Journal of Real Estate Finance and Economics, 23:2, 131±137, 2001
# 2001 Kluwer Academic Publishers. Manufactured in The Netherlands.
Introduction to the Special Issue on Mortgage
CHARLES A. CAPONE, JR.
Congressional Budget Of®ce, Ford House Of®ce Building, Washington, DC 20515
1. Mortgage modeling: How it all began
This special issue of the Journal of Real Estate Finance and Economics is devoted to
mortgage modeling. Suchresearchhas been a large part of my professional life for 15
years, and I am pleased to present this volume to Journal readers. In approaching the topic,
I note that the type of modeling used in economic and ®nancial research follows the
twelfthde®nition of the word found in Webster's Collegiate Dictionary: ``A system of
postulates, data, and inferences presented as a mathematical description of an entity or
state of affairs.''
In the area of mortgages, such models are most often built to represent life cycles of
loans collateralized by real property. This is our focus here, and so this also could be called
a special issue on mortgage performance modeling. To date, most researchhas been on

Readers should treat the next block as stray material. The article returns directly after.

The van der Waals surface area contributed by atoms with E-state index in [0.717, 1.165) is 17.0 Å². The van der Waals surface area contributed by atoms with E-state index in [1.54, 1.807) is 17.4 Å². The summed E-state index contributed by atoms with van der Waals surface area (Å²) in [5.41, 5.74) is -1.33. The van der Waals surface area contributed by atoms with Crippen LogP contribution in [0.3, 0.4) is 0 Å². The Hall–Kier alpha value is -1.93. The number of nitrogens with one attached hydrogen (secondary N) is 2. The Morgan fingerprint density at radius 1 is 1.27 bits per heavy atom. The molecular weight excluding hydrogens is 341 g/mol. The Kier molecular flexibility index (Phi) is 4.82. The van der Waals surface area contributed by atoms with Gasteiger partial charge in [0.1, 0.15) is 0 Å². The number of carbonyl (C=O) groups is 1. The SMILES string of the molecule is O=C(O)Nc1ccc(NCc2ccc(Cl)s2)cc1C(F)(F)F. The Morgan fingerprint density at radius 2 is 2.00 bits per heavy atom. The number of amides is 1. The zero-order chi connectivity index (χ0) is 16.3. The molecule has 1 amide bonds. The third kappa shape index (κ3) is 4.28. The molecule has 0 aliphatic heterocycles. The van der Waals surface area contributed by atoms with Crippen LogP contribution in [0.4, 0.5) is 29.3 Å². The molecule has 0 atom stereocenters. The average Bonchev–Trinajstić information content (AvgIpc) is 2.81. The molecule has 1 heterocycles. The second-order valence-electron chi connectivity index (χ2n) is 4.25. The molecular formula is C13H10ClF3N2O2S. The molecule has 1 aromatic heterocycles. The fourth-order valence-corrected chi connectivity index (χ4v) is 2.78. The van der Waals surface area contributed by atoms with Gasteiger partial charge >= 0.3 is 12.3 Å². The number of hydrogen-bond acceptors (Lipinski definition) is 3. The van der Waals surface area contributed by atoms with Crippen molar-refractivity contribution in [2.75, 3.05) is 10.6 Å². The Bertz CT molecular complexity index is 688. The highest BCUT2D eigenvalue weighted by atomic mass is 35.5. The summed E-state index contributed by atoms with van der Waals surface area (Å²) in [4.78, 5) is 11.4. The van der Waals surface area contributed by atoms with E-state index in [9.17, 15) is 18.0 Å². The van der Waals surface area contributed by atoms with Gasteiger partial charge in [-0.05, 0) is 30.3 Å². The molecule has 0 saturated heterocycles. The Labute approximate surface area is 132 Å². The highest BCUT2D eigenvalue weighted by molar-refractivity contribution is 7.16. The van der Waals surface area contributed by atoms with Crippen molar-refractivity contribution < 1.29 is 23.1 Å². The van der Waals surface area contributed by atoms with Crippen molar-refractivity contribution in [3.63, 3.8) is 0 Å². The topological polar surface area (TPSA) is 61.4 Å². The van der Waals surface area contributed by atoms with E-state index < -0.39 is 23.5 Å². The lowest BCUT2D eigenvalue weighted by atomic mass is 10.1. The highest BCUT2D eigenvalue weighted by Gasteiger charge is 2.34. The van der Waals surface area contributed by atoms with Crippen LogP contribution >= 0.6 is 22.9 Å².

single-family property ®rst liens, due to both the size of the market and the availability of
data. But the research ®eld of mortgage modeling also includes performance of loans on
apartments and other commercial properties, manufactured housing, condominiums and
coops, and second liens. Mortgages are complex legal instruments, and so mortgage
modeling involves contracts, (state) property law, (federal) bankruptcy law, consumer
behavior, ®rm behavior, ®nancial markets, and business cycles.
The seeds of mortgage modeling as a research ®eld go back at least to the Great
Depression. The dramatic increase in home mortgage foreclosures during that time
brought national attention in the United States to the issue of what factors in¯uence
propensities of loans to default. The President's Conference on Home Building and Home
Ownership issued a draft report in late 1931 providing a detailed overview of the (then)
current problem of home foreclosure. It highlighted (in)adequacy of downpayments, the
use of second mortgages, balloon versus amortizing loans, foreclosure laws, and
neighborhood decay. All of these issues remain of research importance today.
Modern statistical mortgage modeling began withthe work of George von Furstenberg
(1969, 1970a, 1970b). His work used regression analysis to study (unconditional) annual
default rates on pools of FHA- and VA-insured single-family loans, using initial
downpayment rates and age as explanatory variables.
Published at the same time, the
work of Herzog and Early (1970) examined a large cross-sectional (survey) database that
covered FHA, VA, and conventional (single-family) loan delinquencies and foreclosures.
But it was von Furstenberg who focused on modeling the lifecycle of loans. This
approachÐsometimes called survival analysis or duration modelingÐhas been the